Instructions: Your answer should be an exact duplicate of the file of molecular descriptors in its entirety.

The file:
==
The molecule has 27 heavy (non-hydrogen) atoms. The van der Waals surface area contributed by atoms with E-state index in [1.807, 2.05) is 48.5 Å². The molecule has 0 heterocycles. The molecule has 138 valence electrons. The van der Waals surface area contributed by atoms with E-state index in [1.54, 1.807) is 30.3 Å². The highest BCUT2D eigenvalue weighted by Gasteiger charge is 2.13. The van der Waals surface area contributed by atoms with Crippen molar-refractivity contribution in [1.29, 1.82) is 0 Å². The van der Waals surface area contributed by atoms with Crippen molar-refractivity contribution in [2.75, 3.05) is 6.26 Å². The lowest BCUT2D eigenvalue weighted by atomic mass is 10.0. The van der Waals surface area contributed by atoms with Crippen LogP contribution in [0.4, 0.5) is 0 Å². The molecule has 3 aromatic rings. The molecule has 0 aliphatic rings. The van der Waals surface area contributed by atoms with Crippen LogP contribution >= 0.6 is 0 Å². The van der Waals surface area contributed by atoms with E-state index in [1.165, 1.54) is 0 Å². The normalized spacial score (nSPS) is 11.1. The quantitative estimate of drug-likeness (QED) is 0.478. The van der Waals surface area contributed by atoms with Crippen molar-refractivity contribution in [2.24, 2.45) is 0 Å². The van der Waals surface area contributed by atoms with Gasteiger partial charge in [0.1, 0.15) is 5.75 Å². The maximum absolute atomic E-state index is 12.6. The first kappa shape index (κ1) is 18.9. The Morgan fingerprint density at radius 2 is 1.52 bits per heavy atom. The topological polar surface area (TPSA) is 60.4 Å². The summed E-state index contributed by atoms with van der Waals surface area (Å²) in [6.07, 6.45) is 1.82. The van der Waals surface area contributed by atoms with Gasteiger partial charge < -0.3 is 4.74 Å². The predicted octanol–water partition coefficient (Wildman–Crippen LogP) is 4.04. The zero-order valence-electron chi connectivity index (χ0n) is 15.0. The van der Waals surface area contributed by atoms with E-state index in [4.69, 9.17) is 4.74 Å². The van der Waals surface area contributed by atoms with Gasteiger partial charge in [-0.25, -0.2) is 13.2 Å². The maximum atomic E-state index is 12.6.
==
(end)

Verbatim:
The molecule has 27 heavy (non-hydrogen) atoms. The van der Waals surface area contributed by atoms with E-state index in [1.807, 2.05) is 48.5 Å². The molecule has 0 heterocycles. The molecule has 138 valence electrons. The van der Waals surface area contributed by atoms with E-state index in [1.54, 1.807) is 30.3 Å². The highest BCUT2D eigenvalue weighted by Gasteiger charge is 2.13. The van der Waals surface area contributed by atoms with Crippen molar-refractivity contribution in [1.29, 1.82) is 0 Å². The van der Waals surface area contributed by atoms with Crippen molar-refractivity contribution in [2.75, 3.05) is 6.26 Å². The lowest BCUT2D eigenvalue weighted by atomic mass is 10.0. The van der Waals surface area contributed by atoms with Crippen LogP contribution in [0.4, 0.5) is 0 Å². The molecule has 3 aromatic rings. The molecule has 0 aliphatic rings. The van der Waals surface area contributed by atoms with Crippen LogP contribution >= 0.6 is 0 Å². The van der Waals surface area contributed by atoms with E-state index in [1.165, 1.54) is 0 Å². The normalized spacial score (nSPS) is 11.1. The quantitative estimate of drug-likeness (QED) is 0.478. The van der Waals surface area contributed by atoms with Crippen molar-refractivity contribution in [2.24, 2.45) is 0 Å². The van der Waals surface area contributed by atoms with Gasteiger partial charge in [0.1, 0.15) is 5.75 Å². The maximum absolute atomic E-state index is 12.6. The first kappa shape index (κ1) is 18.9. The Morgan fingerprint density at radius 2 is 1.52 bits per heavy atom. The topological polar surface area (TPSA) is 60.4 Å². The summed E-state index contributed by atoms with van der Waals surface area (Å²) in [6.07, 6.45) is 1.82. The van der Waals surface area contributed by atoms with Gasteiger partial charge < -0.3 is 4.74 Å². The predicted octanol–water partition coefficient (Wildman–Crippen LogP) is 4.04. The zero-order valence-electron chi connectivity index (χ0n) is 15.0. The van der Waals surface area contributed by atoms with E-state index in [4.69, 9.17) is 4.74 Å². The van der Waals surface area contributed by atoms with Gasteiger partial charge in [-0.25, -0.2) is 13.2 Å². The maximum atomic E-state index is 12.6.